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The Delaware and Lehigh Rivers & Tributaries

The Delaware River
in Pennsylvania


Much of this area provides a combination of scenic float tripping and some really super shad and trout fishing. Trout fishing best upstream from Callicoon beginning in late May. A 20-mile stretch from Hankins, New York upstream is hot. Dry flies and tandem wet flies work equally well; sizes 10 and 12 early, smaller sizes as water levels drop.

Shad fishing begins toward the end of May, continues well into June. Shad darts with red heads, white body and yellow bucktail the most effective lure in eighth- to quarter-ounce size.

Smallmouth bass take live bait. Best area begins at Damascus and goes downstream. For walleye and musky, try the big hole at Narrowsburg.

Floaters are cautioned when going through the area at Skinners Falls, five miles above Narrowsburg. Waters run swift and cold.


There are five boat ramps along this 67mile stretch. Good trout fishing at the mouths of trout streams, from Lackawaxen upstream. Excellent hatches of mayflies stone flies and caddises come off in June and into early September.

This spawning ground for shad sees lots of action mid-May through June; early morning and dusk are the best times. Allow your dart to drift into and then hover in deep pools. The pool at Zane Grey is noted for attracting large numbers of shad; work the main flow of the river.

Smallmouth bass are active July until cold weather sets in. Crayfish and hellgrammites top the live bait; topwater lures do well in the fall.

Pike County river flow is swift and could pose problems for beginners. One especially hazardous area is located about two miles above the Zane Grey access.


Fifteen miles of scenic beauty ending at the Delaware Water Gap will enhance your trip. Shad are in the area from late April until early June. Check out the long pool at the Smithfield Beach access ramp.

This stretch is a hotspot for smallmouth. Offer small minnow-like plugs, live minnows or hellgrammites. For walleye, fish the riffle and still water below the pool at Walpack Bend in late fall. Use lamprey eels, nightcrawlers and imitation minnows. Leadhead jigs work in winter.

Look for musky at the mouths of the many small tributary streams, the pool at the gap and at the tip of Poxono Island, about mid-way through the county.

Avoid the Sambo Riff, just below the mouth of Flat Brook; there's a mile of swift rapids critical to the novice boater.


Thirty-five miles of river have shad the end of April and most of May. Top shad spots include Eddystone Beach, the pool at PP&L Access and a huge riffle below Portland railroad bridge.

Smallmouth are found in deep pools having riffles nearby. Try the usual artificials, but crayfish are best during July and August. Poppers and hair bugs work during June and July.

There are musky here. Fish a size 5 spinner with bucktail in shallows surrounding deeper pools. Walleye fishing is best in late fall and early winter. Troll lamprey eels in big pools.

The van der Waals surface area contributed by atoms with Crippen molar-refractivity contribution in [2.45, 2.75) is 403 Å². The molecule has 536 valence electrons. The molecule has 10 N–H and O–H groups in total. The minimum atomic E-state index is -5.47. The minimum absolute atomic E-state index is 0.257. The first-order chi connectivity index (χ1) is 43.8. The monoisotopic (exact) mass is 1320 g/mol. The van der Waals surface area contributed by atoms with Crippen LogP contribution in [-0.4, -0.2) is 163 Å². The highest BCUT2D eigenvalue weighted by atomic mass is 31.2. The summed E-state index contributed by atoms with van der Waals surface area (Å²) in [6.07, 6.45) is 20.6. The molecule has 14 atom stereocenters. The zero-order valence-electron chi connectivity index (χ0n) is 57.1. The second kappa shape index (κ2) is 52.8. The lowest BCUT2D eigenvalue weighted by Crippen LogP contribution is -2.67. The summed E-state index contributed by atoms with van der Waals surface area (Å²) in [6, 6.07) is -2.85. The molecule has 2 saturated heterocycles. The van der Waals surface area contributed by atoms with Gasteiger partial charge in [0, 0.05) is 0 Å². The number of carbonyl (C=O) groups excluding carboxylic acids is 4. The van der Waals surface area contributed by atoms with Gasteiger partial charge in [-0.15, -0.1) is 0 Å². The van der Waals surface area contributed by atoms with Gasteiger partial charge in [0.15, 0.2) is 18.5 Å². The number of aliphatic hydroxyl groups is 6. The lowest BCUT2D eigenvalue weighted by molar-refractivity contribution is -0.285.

Be alert to dangerous rapids at Foul Riff, just above PP&L Access; they're among the most dangerous in the watershed. Only the most experienced floater should attempt them.


Divide this county into upper non-tidal (43 miles) and lower tidal (17 miles) sections. In the upper section, floaters must watch wing dams at Lambertville and Lumberville. Second week of April through mid-May generally sees shad when darts are used exclusively. Fish below heavy riffles and in deep pools above the riffles.

Smallmouth peak toward the end of June and continue into September. Jig heads with 3-inch twisters in white or yellow work well; live hellgrammites take bass in June and July. Walleye offer an occasional cold-weather fishery, and there is some muskie fishing.

Tidal section starts at Rt. 1 bridge at Trenton Falls. Tides can vary 11 feet. Fishing pressure is light with some stripers, white perch, herring and shad, catfish and largemouth and smallmouth bass available. Bloodworms take stripers. Anglers take herring in April and May using plain gold hooks jigged in six to eight feet of water; Trenton Falls is a hotspot.


This 18 mile section is affected by tides and heavy commercial traffic. Be aware of treacherous rips formed when incoming tides collide with outgoing current. Best angling includes a variety of warmwater species. There is seasonal striper, shad and herring angling. White perch are taken on small spinners, minnows or garden worms. Striper action starts in May, peaks in early July with the mouths of Pennypack Creek and Poquessing Creek hotspots. June through August sees good bass fishing in coves where weed growth is good. Best fishing occurs during two hours on either side of high tide.


Here are 12 miles of good boating water, but consider the tidal influence and respect the size and power of seagoing vessels passing through this area.

A variety of warmwater fish are caught, especially at the mouths of many tributaries. Live minnows are effective for gamefish; doughball, nightcrawlers and shrimp take carp, catfish and the like. Striper fishing is best in May and June; bloodworms are a good bet along with bucktail jigs dressed with a 3-inch minnow. Stripers like areas where tidal currents are heaviest. Herring and shad pass through in April and May when anglers score while trolling with darts.

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Last Updated: Mar 21, 1996 WebMaster: Jack Mikula mgfx@mgfx.com
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